Congenital heart disease in a cohort of 19,502 births with long-term follow-up

Am J Cardiol. 1978 Oct;42(4):641-7. doi: 10.1016/0002-9149(78)90635-5.


The Child Health and Development Studies are longitudinal studies of pregnancy and the normal and abnormal development of the offspring. Women who were membres of the Kaiser Foundation Health Plan entered the study in early pregnancy, and their children were examined frequently until the youngest child in the study was 5 years old. This is a more intensive follow-up than hitherto reported. Of the 19,044 live-born children, 163 had definite and another 31 had possible congenital heart disease; the crude incidence rates per 1,000 live births were 8.8 for definite congenital heart disease and 10.4 for definite plus possible congenital heart disease. The incidence rate of congenital heart disease was 7.9 percent among all stillborn fetuses subjected to autopsy and 10.2 percent among those in this group with autopsies evaluated as being detailed enough to detect heart disease. Among the live-born children with congenital heart disease, 21 died in the neonatal period and 22 died in later infancy and childhood; about half the deaths were judged to have been due to heart disease. About 30 percent of the children with congenital heart disease had associated severe anomalies of other systems. In the whole cohort, 50 children had diagnosed chromosomal abnormalities (2.63/1,000 live births) and about 30 percent of them had congenital heart disease. Among the group of 163 children with definite congenital heart disease, the diagnosis was made in 46 percent by age 1 week, in 88.3 percent by age 1 year and 98.8 percent by age 4 years.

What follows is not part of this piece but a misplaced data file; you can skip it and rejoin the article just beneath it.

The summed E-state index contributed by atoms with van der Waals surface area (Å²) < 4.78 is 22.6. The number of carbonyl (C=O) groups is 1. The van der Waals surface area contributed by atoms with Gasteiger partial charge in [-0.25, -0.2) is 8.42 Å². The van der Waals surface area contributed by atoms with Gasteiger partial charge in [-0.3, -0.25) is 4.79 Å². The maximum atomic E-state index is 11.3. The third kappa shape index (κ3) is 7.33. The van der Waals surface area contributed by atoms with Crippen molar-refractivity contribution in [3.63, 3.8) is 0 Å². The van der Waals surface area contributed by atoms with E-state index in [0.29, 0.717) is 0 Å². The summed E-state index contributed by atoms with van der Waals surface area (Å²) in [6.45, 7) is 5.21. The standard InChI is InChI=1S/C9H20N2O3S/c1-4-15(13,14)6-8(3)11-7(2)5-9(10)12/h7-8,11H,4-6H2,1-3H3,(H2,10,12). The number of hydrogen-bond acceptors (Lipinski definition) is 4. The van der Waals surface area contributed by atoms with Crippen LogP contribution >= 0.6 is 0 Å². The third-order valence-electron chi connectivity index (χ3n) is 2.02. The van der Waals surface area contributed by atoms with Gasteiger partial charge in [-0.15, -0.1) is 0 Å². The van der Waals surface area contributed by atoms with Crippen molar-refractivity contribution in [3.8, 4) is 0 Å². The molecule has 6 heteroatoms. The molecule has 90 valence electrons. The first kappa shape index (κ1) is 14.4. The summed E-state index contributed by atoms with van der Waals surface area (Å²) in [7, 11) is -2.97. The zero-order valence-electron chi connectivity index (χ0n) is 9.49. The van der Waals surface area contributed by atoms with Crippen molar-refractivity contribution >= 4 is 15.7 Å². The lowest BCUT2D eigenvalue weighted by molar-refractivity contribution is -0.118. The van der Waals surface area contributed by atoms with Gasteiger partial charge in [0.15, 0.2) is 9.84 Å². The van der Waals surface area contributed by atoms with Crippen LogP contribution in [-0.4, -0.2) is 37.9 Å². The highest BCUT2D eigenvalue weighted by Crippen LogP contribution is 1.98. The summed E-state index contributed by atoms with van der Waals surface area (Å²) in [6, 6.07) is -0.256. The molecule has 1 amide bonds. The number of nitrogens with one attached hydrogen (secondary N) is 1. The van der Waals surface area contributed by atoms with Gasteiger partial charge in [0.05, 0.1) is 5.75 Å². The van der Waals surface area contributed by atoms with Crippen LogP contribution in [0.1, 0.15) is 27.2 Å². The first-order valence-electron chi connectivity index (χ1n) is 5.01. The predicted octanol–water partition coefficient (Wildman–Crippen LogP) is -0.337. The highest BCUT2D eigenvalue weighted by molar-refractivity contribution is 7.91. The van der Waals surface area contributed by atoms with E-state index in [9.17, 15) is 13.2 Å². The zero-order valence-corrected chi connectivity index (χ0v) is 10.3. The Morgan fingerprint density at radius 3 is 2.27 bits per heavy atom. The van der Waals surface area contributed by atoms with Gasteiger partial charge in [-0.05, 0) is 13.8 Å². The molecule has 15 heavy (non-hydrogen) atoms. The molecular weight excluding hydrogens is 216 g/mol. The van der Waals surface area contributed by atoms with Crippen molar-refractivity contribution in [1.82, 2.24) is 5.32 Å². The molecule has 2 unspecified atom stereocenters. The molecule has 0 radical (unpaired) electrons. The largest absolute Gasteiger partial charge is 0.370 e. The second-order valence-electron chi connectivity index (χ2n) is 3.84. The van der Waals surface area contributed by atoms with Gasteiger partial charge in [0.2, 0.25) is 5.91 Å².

Publication types

  • Research Support, U.S. Gov't, P.H.S.

MeSH terms

  • Abnormalities, Multiple / epidemiology
  • Abortion, Spontaneous / epidemiology
  • Age Factors
  • California
  • Child
  • Child, Preschool
  • Chromosome Aberrations / epidemiology
  • Chromosome Disorders
  • Female
  • Fetal Death / epidemiology
  • Follow-Up Studies
  • Heart Defects, Congenital / diagnosis
  • Heart Defects, Congenital / epidemiology*
  • Heart Defects, Congenital / genetics
  • Humans
  • Infant
  • Infant, Newborn
  • Male
  • Pregnancy